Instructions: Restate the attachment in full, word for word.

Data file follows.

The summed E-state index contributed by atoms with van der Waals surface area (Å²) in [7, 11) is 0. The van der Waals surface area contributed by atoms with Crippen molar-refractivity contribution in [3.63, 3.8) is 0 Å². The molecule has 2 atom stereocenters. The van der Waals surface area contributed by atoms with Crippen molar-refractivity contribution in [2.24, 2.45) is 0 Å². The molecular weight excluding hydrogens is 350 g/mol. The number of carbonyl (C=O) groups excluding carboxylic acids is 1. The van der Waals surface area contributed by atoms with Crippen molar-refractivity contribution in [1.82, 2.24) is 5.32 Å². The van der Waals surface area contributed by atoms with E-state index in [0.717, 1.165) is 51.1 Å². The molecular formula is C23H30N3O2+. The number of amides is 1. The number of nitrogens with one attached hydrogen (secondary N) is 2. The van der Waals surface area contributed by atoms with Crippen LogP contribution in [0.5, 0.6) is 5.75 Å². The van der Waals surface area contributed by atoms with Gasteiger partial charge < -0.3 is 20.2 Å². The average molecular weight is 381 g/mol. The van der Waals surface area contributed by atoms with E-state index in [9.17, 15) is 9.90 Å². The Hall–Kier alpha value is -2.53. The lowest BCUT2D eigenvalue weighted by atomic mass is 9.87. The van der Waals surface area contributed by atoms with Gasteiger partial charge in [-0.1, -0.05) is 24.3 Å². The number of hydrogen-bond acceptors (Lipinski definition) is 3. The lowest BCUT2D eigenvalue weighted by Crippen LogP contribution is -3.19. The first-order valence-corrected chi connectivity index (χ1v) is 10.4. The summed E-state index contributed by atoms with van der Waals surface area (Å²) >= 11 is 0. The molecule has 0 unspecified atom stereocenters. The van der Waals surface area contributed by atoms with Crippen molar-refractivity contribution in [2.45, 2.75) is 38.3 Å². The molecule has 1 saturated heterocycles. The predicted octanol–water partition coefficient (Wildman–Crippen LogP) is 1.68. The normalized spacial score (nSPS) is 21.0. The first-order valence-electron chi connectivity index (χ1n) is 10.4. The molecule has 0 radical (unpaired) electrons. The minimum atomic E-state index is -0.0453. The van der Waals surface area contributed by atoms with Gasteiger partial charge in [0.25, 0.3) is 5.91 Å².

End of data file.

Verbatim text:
The summed E-state index contributed by atoms with van der Waals surface area (Å²) in [7, 11) is 0. The van der Waals surface area contributed by atoms with Crippen molar-refractivity contribution in [3.63, 3.8) is 0 Å². The molecule has 2 atom stereocenters. The van der Waals surface area contributed by atoms with Crippen molar-refractivity contribution in [2.24, 2.45) is 0 Å². The molecular weight excluding hydrogens is 350 g/mol. The number of carbonyl (C=O) groups excluding carboxylic acids is 1. The van der Waals surface area contributed by atoms with Crippen molar-refractivity contribution in [1.82, 2.24) is 5.32 Å². The van der Waals surface area contributed by atoms with E-state index in [0.717, 1.165) is 51.1 Å². The molecular formula is C23H30N3O2+. The number of amides is 1. The number of nitrogens with one attached hydrogen (secondary N) is 2. The van der Waals surface area contributed by atoms with Crippen LogP contribution in [0.5, 0.6) is 5.75 Å². The van der Waals surface area contributed by atoms with Gasteiger partial charge < -0.3 is 20.2 Å². The average molecular weight is 381 g/mol. The van der Waals surface area contributed by atoms with E-state index in [9.17, 15) is 9.90 Å². The Hall–Kier alpha value is -2.53. The lowest BCUT2D eigenvalue weighted by atomic mass is 9.87. The van der Waals surface area contributed by atoms with Gasteiger partial charge in [-0.1, -0.05) is 24.3 Å². The number of hydrogen-bond acceptors (Lipinski definition) is 3. The lowest BCUT2D eigenvalue weighted by Crippen LogP contribution is -3.19. The first-order valence-corrected chi connectivity index (χ1v) is 10.4. The summed E-state index contributed by atoms with van der Waals surface area (Å²) >= 11 is 0. The molecule has 0 unspecified atom stereocenters. The van der Waals surface area contributed by atoms with Crippen molar-refractivity contribution in [2.45, 2.75) is 38.3 Å². The molecule has 1 saturated heterocycles. The predicted octanol–water partition coefficient (Wildman–Crippen LogP) is 1.68. The normalized spacial score (nSPS) is 21.0. The first-order valence-electron chi connectivity index (χ1n) is 10.4. The molecule has 0 radical (unpaired) electrons. The minimum atomic E-state index is -0.0453. The van der Waals surface area contributed by atoms with Gasteiger partial charge in [0.25, 0.3) is 5.91 Å².